Out of the office: Summer arrives

What was I doing?

I asked myself that as a struggled frantically to wiggle my telemark boots into the bindings and continue down the miners trail at the base of Mount Manitoba midafternoon last week.

The day had started wired with urgency.

I rose at 5:30 a.m., which is awfully early for a sports editor, even a partially furloughed one.

The goal was to get to Manitoba and, with the snow still frozen sidewalk hard, climb to where I wanted to ski.

Even with the uphill climb generating some heat, the morning was cold enough to numb my hands for the first 20 minutes or so. That cold kept me moving, so I was on the tabletop at 3,700 feet overlooking Summit Lake and the Seward Highway by 10 a.m., making the entire climb in tennis shoes.

A friend of mine says I’m always planning my escape. At this early hour, I began to do just that.

I wanted to ski down the mountain when the warmth had softened the snow just enough to silence the icy chatter of my skis.

At the same time, I didn’t want to ski down so late that the bottom had fallen out of the sparse snow covering in the alders below, which would make for an arduous passage to the hard-packed miners trail that covers the final 1.5 miles of the journey.

The wait ended up being an hour and a half. Darting to different ledges, I examined mountains and valleys and imagined future trips.

But I was never comfortable. A cold wind kept me moving the whole time, kept me from relaxing.

Once 11:30 hit, so did my escape. The ski down was a bit more chattery than I’d like, but the snow held all the way to the miners trail.

Luging down that trail, I arrived at a closed gate, removing my skis and prompting that question.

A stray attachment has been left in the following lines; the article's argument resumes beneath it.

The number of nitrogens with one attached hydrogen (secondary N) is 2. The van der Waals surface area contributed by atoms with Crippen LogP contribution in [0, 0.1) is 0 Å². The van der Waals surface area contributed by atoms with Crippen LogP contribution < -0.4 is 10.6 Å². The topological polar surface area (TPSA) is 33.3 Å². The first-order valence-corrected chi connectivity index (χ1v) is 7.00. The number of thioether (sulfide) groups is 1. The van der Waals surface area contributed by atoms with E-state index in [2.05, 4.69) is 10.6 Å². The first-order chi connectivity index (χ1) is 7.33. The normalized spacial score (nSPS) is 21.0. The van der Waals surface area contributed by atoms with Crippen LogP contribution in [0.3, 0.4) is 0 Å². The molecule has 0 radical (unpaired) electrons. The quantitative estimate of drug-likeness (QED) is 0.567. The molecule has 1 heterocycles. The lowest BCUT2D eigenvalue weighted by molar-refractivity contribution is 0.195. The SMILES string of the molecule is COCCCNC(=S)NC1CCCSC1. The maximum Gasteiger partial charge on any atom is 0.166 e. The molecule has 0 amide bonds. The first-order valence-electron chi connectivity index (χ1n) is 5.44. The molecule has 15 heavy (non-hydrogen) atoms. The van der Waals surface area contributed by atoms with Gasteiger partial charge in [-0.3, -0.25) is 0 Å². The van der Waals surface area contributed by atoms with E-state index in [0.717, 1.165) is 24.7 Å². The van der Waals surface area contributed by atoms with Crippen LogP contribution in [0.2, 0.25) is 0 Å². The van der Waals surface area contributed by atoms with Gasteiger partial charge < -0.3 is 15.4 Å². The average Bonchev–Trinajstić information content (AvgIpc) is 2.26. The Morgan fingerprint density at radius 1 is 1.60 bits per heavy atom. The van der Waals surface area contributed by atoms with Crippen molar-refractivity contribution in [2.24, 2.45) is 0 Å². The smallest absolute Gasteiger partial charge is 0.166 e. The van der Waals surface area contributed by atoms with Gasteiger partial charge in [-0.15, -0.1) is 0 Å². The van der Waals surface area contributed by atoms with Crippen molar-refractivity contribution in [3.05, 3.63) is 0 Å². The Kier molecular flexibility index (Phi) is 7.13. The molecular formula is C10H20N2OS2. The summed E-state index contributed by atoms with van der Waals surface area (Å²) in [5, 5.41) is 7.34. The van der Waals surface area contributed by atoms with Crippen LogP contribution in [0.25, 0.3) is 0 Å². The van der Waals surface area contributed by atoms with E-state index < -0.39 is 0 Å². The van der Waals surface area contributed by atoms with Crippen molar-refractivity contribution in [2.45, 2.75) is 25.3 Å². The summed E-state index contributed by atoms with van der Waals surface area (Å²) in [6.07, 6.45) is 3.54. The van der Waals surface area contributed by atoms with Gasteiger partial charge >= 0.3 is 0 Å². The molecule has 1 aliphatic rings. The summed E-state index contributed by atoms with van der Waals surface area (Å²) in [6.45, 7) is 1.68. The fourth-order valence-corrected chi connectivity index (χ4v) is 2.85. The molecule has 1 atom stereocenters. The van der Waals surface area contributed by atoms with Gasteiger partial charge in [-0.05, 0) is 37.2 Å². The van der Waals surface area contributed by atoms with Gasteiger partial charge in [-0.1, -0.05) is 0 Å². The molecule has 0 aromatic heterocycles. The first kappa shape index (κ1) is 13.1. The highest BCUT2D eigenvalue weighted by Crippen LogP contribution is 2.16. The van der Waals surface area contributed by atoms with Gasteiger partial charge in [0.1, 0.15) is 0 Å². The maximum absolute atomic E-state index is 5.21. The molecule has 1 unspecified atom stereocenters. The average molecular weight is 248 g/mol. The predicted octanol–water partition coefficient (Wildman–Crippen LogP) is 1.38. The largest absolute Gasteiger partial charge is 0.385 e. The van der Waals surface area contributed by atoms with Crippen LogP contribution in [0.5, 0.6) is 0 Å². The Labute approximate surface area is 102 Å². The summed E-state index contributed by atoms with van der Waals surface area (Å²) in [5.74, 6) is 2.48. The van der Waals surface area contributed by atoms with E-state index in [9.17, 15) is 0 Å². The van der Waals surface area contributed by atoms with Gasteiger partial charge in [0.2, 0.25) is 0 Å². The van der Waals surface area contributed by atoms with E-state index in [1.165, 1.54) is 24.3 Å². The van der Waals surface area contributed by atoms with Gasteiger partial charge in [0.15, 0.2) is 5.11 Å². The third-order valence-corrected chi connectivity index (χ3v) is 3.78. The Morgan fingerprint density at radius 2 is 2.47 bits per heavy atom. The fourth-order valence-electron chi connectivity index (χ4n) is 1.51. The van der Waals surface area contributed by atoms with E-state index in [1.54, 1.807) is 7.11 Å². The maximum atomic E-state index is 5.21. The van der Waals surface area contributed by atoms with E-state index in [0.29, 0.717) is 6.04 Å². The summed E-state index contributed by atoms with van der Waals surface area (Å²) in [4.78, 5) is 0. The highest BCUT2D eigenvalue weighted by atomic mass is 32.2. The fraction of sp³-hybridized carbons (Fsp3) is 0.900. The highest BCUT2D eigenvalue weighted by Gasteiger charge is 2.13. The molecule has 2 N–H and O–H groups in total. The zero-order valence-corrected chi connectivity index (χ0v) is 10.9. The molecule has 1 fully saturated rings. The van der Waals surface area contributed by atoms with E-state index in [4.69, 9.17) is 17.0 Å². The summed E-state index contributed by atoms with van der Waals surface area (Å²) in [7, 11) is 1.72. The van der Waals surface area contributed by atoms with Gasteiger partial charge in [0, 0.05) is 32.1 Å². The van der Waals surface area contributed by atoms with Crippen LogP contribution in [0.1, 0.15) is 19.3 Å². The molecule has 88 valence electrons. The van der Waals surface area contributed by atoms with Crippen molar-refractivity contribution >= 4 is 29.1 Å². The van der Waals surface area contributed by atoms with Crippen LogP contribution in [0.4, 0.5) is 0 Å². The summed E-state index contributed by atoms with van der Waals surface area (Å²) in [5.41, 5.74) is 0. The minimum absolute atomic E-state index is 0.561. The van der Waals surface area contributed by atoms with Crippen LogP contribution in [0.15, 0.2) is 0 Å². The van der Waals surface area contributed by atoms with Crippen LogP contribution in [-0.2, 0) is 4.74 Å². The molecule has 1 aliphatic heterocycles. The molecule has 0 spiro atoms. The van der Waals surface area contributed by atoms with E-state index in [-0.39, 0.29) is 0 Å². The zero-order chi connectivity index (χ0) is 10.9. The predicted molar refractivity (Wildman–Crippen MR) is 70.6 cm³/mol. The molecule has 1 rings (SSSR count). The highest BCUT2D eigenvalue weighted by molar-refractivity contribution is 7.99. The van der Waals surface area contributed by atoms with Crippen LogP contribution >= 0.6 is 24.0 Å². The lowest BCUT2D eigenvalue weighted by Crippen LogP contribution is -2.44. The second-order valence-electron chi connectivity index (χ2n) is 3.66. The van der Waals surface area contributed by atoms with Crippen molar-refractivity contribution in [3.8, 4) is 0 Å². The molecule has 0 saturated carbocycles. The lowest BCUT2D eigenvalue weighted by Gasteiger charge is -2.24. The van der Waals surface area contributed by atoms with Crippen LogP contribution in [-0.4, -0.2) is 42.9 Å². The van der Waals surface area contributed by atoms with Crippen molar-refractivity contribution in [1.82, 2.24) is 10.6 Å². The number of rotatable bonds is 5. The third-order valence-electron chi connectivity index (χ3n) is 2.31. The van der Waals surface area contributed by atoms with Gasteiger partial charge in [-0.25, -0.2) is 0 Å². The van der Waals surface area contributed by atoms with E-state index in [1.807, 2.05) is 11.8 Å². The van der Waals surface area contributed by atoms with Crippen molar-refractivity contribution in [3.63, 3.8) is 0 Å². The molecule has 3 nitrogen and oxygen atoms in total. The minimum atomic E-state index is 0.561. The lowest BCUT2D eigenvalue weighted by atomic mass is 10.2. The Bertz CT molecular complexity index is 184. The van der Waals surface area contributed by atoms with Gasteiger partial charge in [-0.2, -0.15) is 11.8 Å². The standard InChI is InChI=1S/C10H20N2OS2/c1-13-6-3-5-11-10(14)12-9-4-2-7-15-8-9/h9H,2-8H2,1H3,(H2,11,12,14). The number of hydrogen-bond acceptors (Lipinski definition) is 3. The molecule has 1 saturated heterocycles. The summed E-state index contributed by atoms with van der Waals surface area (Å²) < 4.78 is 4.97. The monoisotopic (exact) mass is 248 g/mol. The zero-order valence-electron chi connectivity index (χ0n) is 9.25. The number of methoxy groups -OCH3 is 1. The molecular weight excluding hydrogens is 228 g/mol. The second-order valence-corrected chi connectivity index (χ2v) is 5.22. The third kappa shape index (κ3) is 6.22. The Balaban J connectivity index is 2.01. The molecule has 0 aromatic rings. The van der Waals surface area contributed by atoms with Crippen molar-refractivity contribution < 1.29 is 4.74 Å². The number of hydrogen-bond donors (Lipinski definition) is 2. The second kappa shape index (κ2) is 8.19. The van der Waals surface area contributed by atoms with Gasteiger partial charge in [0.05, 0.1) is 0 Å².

What was I doing? Why was I in such a hurry to get my skis on and continue careening down the trail?

I was hot and sweaty, wearing way too many layers. I was hungry and a bit thirsty, oweing to the long climb to start the day. I had no reason to hurry back — the snow on this miners trail would be perfectly passable for the rest of the day, and like I said, I’m partially furloughed.

Then it hit me. Duh. Winter was over!

Winter is all about planning your escape. Get out of the car to cross-country ski, and the clock is ticking until hands go numb. Climb a mountain and watch the top of the trees or snow in the areas just ahead to see if the wind will pick up and you’ll need another layer. Stay at a cabin and have your fire-starting kit positioned perfectly in your pack for arrival.

My friend always lamenting the planning of my escape had clearly never had to figure out how to regularly take in food and drink when hiking in minus-40 wind chill.

Summer is different. Summer is, well, more chill.

I took off those extra layers of clothing, calmly putting them in my pack. I listed to the birdsong all around in the budding trees. I wistfully looked back at the mountains.

The afternoon sun soaked winter from my bones.

Farther down the trail, when the snow had run out, I sat on a log and ate a whole package of bacon jerky. I leisurely and totally rearranged my pack — something I’d never do in winter — stowing the tele boots and skis and slowly pulling the tennis shoes back on.

Then I walked to the bridge over Mills Creek. Sun blasting overhead, the rock-hard snow I had skied that morning all seemed to gush and spray beneath this bridge in the afternoon.

Summer had arrived. I had made my escape.